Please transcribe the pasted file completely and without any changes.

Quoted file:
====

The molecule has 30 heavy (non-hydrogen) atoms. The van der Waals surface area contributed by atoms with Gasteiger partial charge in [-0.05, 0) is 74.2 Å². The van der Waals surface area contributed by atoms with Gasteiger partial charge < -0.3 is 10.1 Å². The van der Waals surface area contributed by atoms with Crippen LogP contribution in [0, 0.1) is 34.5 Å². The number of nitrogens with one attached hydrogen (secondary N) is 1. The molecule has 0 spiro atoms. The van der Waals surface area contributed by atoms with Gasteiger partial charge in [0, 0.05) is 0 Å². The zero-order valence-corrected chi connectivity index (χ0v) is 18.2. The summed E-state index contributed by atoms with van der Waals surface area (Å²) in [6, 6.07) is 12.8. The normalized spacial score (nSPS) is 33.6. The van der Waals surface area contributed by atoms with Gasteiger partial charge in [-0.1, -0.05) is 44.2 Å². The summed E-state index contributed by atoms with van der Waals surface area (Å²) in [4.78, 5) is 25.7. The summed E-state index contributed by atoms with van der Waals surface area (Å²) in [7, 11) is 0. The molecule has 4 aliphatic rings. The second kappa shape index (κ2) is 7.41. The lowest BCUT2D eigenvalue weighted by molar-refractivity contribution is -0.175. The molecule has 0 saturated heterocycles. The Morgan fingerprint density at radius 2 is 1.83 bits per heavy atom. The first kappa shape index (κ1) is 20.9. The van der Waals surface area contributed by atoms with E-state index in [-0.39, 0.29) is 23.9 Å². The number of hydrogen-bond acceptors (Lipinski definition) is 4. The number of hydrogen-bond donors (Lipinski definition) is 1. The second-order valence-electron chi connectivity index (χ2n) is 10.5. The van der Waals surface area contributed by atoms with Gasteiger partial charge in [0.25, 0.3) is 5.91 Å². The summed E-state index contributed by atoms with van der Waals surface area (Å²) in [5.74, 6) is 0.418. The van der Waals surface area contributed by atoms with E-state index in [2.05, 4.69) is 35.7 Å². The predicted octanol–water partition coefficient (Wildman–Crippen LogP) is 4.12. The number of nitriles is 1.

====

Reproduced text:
The molecule has 30 heavy (non-hydrogen) atoms. The van der Waals surface area contributed by atoms with Gasteiger partial charge in [-0.05, 0) is 74.2 Å². The van der Waals surface area contributed by atoms with Gasteiger partial charge < -0.3 is 10.1 Å². The van der Waals surface area contributed by atoms with Crippen LogP contribution in [0, 0.1) is 34.5 Å². The number of nitrogens with one attached hydrogen (secondary N) is 1. The molecule has 0 spiro atoms. The van der Waals surface area contributed by atoms with Gasteiger partial charge in [0, 0.05) is 0 Å². The zero-order valence-corrected chi connectivity index (χ0v) is 18.2. The summed E-state index contributed by atoms with van der Waals surface area (Å²) in [6, 6.07) is 12.8. The normalized spacial score (nSPS) is 33.6. The van der Waals surface area contributed by atoms with Gasteiger partial charge in [-0.1, -0.05) is 44.2 Å². The summed E-state index contributed by atoms with van der Waals surface area (Å²) in [4.78, 5) is 25.7. The summed E-state index contributed by atoms with van der Waals surface area (Å²) in [7, 11) is 0. The molecule has 4 aliphatic rings. The second kappa shape index (κ2) is 7.41. The lowest BCUT2D eigenvalue weighted by molar-refractivity contribution is -0.175. The molecule has 0 saturated heterocycles. The Morgan fingerprint density at radius 2 is 1.83 bits per heavy atom. The first kappa shape index (κ1) is 20.9. The van der Waals surface area contributed by atoms with E-state index in [-0.39, 0.29) is 23.9 Å². The number of hydrogen-bond acceptors (Lipinski definition) is 4. The number of hydrogen-bond donors (Lipinski definition) is 1. The second-order valence-electron chi connectivity index (χ2n) is 10.5. The van der Waals surface area contributed by atoms with Gasteiger partial charge in [0.25, 0.3) is 5.91 Å². The summed E-state index contributed by atoms with van der Waals surface area (Å²) in [5.74, 6) is 0.418. The van der Waals surface area contributed by atoms with E-state index in [2.05, 4.69) is 35.7 Å². The predicted octanol–water partition coefficient (Wildman–Crippen LogP) is 4.12. The number of nitriles is 1.